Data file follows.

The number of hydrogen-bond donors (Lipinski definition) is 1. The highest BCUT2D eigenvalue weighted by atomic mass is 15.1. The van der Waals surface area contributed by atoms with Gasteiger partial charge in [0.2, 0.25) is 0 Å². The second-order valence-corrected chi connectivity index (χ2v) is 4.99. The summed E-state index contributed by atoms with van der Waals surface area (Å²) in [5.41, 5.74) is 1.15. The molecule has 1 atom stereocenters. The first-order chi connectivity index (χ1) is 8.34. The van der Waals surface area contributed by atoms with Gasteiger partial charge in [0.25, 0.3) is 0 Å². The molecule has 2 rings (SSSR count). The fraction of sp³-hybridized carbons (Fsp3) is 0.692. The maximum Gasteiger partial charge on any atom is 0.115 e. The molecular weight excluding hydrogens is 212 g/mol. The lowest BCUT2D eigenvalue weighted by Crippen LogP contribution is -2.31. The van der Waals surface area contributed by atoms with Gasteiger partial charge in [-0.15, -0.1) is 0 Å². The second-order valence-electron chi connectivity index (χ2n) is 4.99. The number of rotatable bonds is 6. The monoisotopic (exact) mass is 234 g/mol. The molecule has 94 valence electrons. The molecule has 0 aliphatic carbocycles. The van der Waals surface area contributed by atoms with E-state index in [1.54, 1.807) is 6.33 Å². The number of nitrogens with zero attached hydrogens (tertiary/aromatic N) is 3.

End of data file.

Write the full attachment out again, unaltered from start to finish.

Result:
The number of hydrogen-bond donors (Lipinski definition) is 1. The highest BCUT2D eigenvalue weighted by atomic mass is 15.1. The van der Waals surface area contributed by atoms with Gasteiger partial charge in [0.2, 0.25) is 0 Å². The second-order valence-corrected chi connectivity index (χ2v) is 4.99. The summed E-state index contributed by atoms with van der Waals surface area (Å²) in [5.41, 5.74) is 1.15. The molecule has 1 atom stereocenters. The first-order chi connectivity index (χ1) is 8.34. The van der Waals surface area contributed by atoms with Gasteiger partial charge in [0.25, 0.3) is 0 Å². The molecule has 2 rings (SSSR count). The fraction of sp³-hybridized carbons (Fsp3) is 0.692. The maximum Gasteiger partial charge on any atom is 0.115 e. The molecular weight excluding hydrogens is 212 g/mol. The lowest BCUT2D eigenvalue weighted by Crippen LogP contribution is -2.31. The van der Waals surface area contributed by atoms with Gasteiger partial charge in [-0.15, -0.1) is 0 Å². The second-order valence-electron chi connectivity index (χ2n) is 4.99. The number of rotatable bonds is 6. The monoisotopic (exact) mass is 234 g/mol. The molecule has 94 valence electrons. The molecule has 0 aliphatic carbocycles. The van der Waals surface area contributed by atoms with E-state index in [1.54, 1.807) is 6.33 Å². The number of nitrogens with zero attached hydrogens (tertiary/aromatic N) is 3.